The San Diego Padres have a couple of options. Neither are very attractive to me because they are both lefties. Seth Smith is another slugger who I supported the Red Sox signing as a free agent... in 2012. He is a straight platoon hitter who would could complement Jonny Gomes in left field. Oddly, though, the Padres signed Smith recently to a two-year extension. I don't know what to make of that.

Will Venable could be another option. Venable is having a very disappointing season (.191 average, 2 HR) after having a breakout season last year at the age of 30 (22 HR, .268 average).

Again-- I would stay away. The Red Sox need a right-handed bat.

 

Alex Rios
Alex Rios Leon Halip/Getty Images

Alex Rios

Now we get into some of the bigger names. It seems like Rios has been around forever, but he is still only 32. It's also hard to believe that the Texas Rangers are sellers at this point. Remember they signed Shin-Soo Choo to that $130 million contract this past offseason? 

Rios was never much of a  power hitter, and is even less so this year (3 HR in 327 AB). He is a singles hitter who is a plus-defender with a rifle arm. Rios' contract has a $13.5 million team option for next season-- which the Red Sox, likely, would not pick up.

Matt Kemp/Andre Ethier
Matt Kemp/Andre Ethier Lisa Blumenfeld/Getty Images

Matt Kemp/Andre Ethier

The Red Sox should inquire about either Ethier or Kemp, or is it Ethier either or Kemp? Now that I gave you a headache, I'd pass on Ethier. The left-handed Ethier is strictly a platoon player. My choice has always been Kemp. Sure he is owed a lot of money. He has also had ankle and shoulder problems in recent years which have diminished his skills. I'll still take him. The time to trade for Kemp would have been in late May when he was, inexplicably, benched by manager Don Mattingly for a week. Now it may be too late as Kemp went on to hit .317 in June with 16 RBI. With Carl Crawford returning soon, and prospect Joc Pederson looming, there will be a major logjam going on in the Dodgers' outfield. They will need to make a move. The Red Sox should offer to help.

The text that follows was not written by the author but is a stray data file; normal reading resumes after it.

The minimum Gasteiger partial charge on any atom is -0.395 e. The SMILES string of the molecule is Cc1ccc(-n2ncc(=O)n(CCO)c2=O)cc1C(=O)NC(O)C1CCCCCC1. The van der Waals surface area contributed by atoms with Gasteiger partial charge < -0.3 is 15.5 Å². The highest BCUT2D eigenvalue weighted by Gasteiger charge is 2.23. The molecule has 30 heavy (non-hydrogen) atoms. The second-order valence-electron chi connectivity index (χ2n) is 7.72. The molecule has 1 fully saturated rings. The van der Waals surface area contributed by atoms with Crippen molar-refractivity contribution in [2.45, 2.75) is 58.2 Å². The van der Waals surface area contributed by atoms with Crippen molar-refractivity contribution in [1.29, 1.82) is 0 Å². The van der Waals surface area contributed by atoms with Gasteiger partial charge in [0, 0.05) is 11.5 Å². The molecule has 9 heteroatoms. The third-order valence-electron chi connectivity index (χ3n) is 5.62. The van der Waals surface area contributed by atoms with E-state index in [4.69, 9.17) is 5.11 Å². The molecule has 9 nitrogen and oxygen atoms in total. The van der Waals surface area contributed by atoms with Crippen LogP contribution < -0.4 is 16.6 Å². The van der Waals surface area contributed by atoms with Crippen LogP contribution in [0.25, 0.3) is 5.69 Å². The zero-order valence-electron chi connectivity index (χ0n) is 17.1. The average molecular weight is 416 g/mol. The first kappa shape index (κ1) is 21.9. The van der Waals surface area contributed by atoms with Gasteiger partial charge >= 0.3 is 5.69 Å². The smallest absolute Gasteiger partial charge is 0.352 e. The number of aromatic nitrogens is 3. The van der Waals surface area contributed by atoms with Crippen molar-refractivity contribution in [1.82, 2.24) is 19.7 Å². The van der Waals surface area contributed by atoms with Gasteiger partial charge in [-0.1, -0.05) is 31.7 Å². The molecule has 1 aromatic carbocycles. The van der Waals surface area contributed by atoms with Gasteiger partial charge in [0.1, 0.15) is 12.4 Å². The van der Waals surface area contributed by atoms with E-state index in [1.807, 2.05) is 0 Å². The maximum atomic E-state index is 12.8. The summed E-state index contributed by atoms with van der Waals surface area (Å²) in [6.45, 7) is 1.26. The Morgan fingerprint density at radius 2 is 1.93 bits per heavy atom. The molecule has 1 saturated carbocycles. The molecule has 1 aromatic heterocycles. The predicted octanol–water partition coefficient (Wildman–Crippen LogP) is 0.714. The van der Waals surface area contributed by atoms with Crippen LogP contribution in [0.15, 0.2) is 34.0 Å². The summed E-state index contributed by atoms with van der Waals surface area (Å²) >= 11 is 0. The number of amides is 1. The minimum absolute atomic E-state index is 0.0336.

Giancarlo Stanton
Giancarlo Stanton Marc Serota/Getty Images

Giancarlo Stanton

And now we come to the Big Cahuna. Stanton is everyone's darling. Still only 24 years old, Stanton has already proven to be the best slugger in baseball. Now he is hitting for average, too. He has the potential to be the next Miguel Cabrera-- who the Marlins, at one time, also traded away.

The Marlins got off to a hot start, but are, predictably, fading out of the race after losing stud pitcher Jose Fernandez for the year due to Tommy John surgery. I don't see why the Marlins would want to trade Stanton this year, but crazier things have happened with the Marlins' franchise.

Troy Tulowitzki
Troy Tulowitzki Greg Fiume/Getty Images

Troy Tulowitzki

One can dream, right? Or maybe it's not as much of a dream as I think. The Denver Post's Mark Kizla writes that the Rockies might be open to trading Tulo and/or Carlos Gonzalez. The Red Sox have a shortstop problem. Tulo is the best shortstop in baseball. Tulo is available. Simple, right?

The problem is that it would take the same package to acquire Tulo as it would to acquire Giancarlo Stanton. You would have to start with Xander Bogaerts and Henry Owens. You'd have to, probably, throw in a Christian Vazquez and Rubby De La Rosa or Allen Webster.

Would it be worth it for a talented, yet very injury-prone shortstop? Or would you rather go full-throttle after the younger Stanton?